You cannot change the past but you can rewrite your memory of itArts
“The most obvious thing about which you can do nothing now is your past behavior. Everything that you ever did is simply over, and while you can almost always learn from it, and sometimes change effects that are continuing into the present, you cannot undo what you have done.”
Wayne Dyer: Pulling Your Own Strings
Every historian knows that the past is largely that which you choose to remember - and the way in which you choose to remember it. A history of the Civil War would have been written very differently by a freed slave and a Confederate general. Any trial lawyer will tell you that if six different people witness an accident, reports will read as if it were six different accidents - and if you wait a week and ask again it will read as another six altogether different accidents.
This has a very real implication for how you remember your own history. In his book The Soul’s Code, psychologist James Hillman shares research showing that people we consider to be geniuses often make up their own past by creating fictional memories of a past that, while it never really happened, is more supportive of where they want to be in the future than the factual past would have been. For example, a virtuoso violinist “remembers” having awakened in the middle of every night with a driving desire to practice, while his or her parents report that child having slept like a stone.
Many of us are held back by negative memories, such as being told by a teacher that, “You’ll never amount to a hill of beans.” That is a negative and constraining memory. On the other hand, recalling the teacher having said, “You have so much potential, and I just know you’re going to do great things once you tap into it,” creates a very different mindset, even though the essential message is the same.
Remember this: the truth is more important than the facts. The fact might be that the teacher humiliated you with the former statement, but in all likelihood the truth is that he or she intended to help you raise your sites and standards. By remembering the past so as to make it more truthful (even if less factual), you can avoid a great deal of pain and lay the foundation for a much more magnificent future.
When I’m working with groups we often do an exercise in which everyone carries around a rock to represent some emotional baggage they’ve been carrying around - in some cases for decades. We have a ceremony of some sort in which people leave their rock - and the emotional baggage it represents) - behind. (Click here for a 2-minute video in which I describe this from the Grand Canyon.)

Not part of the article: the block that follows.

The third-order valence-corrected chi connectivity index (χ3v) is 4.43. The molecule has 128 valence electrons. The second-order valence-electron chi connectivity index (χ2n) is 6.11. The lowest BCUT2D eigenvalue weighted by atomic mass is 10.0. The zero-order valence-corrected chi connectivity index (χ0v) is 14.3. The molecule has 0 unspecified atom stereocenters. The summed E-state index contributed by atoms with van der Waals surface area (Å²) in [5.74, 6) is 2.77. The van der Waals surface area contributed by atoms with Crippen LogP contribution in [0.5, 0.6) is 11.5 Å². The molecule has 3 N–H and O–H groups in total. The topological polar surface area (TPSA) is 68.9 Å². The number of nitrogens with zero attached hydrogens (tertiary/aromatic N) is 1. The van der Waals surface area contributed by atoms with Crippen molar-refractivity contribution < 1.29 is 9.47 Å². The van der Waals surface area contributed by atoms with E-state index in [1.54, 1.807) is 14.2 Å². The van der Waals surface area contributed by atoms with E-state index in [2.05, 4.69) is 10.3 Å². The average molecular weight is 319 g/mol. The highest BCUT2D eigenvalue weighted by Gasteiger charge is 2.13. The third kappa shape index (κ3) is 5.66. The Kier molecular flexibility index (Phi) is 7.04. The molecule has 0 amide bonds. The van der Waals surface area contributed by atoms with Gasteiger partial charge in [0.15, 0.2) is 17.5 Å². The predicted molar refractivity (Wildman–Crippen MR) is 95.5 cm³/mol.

Some of the most touching experiences have been when someone has the courage to leave behind scarred memories of childhood abuse. It’s not that they pretend the abuse never occurred, or even that they forgave the abuser for this most sinful of crimes. Rather, it means that they’ve promised themselves to no longer allow their lives going forward to be poisoned by anger, hatred, and shame from the past. They’ve left that rock behind, stopped hauling it around in the backpack of their lives.
Here are several questions that will help you remember a better past:
What benefits do you gain from hauling around the deadweight of painful memories from the past (sad but true, it’s human nature to nurse our grievances)?
What other interpretation could you give to painful and disempowering memories? (I had such an empowering moment when it dawned on me that the teachers who inflicted what at the time were humiliating punishments for classroom transgressions were really trying to act in my best interest.)
What positive past experiences can you call up from the recesses of memory and amplify in such a way that they reinforce your vision of you as your ideal Self pursuing your most authentic dreams and goals - the way the geniuses in Hillman’s book amplified their memories of perfection?
If you “remembered” a past that was ideal in every way, how different would your attitudes and actions be today? Other than the emotional ghost of those ancient memories, what’s stopping you from being that ideal “Best Self” starting today?